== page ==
Agencies have an opportunity to create a viable structure that incentivises employees by rewarding them with time to work on their own projects. What if you support them with sharing and feedback sessions from their peers? Or what if you pinch off some of your awards budget and earmark it for the best employee side-hustle idea of the year, one that anyone in your agency may pitch for and will be developed in association with your agency?
Imagine your agency helped create the next “Don’t Hug Me I’m Scared”. When it comes to proving your agency’s creative understanding of modern culture and insight, it would trump any advertising award.
A practical approach to prevent burnout
Every agency and creative team experiences spells of reverts or campaign changes. During these times, agency-supported side hustles can be an effective and constructive creative outlet that will remind creatives that we’re all in this together because we love ideas. To do something awesome. To make cool stuff.
By appealing to creatives’ passion and by creating an environment that allows them to dabble in it, you can hone the emotional drive behind their creativity, funnelling it through a positive creative outlet.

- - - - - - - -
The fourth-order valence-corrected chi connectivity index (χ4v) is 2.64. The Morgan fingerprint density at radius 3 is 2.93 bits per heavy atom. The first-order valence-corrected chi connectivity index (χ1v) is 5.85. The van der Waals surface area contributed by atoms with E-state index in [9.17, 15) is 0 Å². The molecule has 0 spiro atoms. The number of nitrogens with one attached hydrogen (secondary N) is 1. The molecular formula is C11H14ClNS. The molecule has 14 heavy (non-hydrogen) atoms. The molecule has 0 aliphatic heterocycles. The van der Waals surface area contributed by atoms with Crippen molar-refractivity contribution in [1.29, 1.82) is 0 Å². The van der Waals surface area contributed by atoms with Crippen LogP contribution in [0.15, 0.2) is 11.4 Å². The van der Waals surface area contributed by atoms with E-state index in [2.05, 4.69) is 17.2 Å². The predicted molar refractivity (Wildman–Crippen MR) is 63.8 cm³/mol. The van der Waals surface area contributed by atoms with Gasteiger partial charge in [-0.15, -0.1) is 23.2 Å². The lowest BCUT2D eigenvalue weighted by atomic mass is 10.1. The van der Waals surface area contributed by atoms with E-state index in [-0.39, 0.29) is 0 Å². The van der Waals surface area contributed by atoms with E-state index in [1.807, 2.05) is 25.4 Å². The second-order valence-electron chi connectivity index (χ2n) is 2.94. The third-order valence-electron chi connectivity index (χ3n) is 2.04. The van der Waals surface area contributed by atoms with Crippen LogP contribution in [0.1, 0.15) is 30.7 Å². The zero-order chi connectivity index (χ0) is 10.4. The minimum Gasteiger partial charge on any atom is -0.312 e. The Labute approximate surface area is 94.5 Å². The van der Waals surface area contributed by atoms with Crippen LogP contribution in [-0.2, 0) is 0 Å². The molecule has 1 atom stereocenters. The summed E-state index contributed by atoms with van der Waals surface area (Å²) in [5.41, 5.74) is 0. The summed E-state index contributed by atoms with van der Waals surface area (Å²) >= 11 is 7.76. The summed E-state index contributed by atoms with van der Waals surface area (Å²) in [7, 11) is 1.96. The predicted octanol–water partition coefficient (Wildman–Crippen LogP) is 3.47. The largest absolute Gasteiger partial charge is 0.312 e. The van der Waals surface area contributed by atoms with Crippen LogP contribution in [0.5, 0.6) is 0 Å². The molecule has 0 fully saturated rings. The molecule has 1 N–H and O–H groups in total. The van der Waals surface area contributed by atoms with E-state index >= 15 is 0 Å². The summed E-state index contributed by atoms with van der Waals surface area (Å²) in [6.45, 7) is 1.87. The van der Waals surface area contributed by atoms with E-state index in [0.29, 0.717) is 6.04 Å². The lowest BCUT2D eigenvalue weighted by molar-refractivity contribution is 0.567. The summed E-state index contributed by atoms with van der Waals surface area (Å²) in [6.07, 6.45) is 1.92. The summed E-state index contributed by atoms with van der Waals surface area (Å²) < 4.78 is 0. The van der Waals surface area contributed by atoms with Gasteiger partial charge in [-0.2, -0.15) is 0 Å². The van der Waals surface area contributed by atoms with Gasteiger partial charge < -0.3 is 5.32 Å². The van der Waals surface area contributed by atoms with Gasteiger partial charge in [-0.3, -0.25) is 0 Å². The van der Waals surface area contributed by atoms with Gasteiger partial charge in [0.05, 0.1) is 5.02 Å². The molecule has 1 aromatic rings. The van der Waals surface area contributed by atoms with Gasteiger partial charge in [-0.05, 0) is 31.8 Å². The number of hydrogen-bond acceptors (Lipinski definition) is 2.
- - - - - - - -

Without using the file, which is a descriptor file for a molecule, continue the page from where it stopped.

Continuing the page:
Of course, the real bottom line is the bottom line. And many would argue that, at the end of the day, an agency is a business and that any given employee is a person hired to contribute to it. Not quite. There’s a key thing missing there: You’re a creative business and they are a creative person.
Capitalising on creativity
Creativity is the reason clients pay your agency. And you pay someone else for their creativity. Creative agencies are just that — agents that buy and sell creativity. The question is whether there’s a way to run your agency that makes it clear to everyone, especially your creatives, that all creativity is of the utmost value. Do that and money will naturally intersect with passion.
Gerhard Pretorius (@gerriepster) grew up just outside of Robertson in the Western Cape, studied drama, and then moved to the other side of the world to teach English. He started his copywriting career at Utopia, then moved to The Jupiter Drawing Room (Cape Town), and eventually to Fuelcontent (part of Hellocomputer) where he’s head of concept. He has an ever-growing love for film that is only eclipsed by his love for his and his wife’s two cats. The real reason he’s pursuing a life in advertising and film is so he can cast the cats and make them famous.
“Motive” is a by-invitation-only column on MarkLives.com. Contributors are picked by the editors but generally don’t form part of our regular columnist lineup, unless the topic is off-column.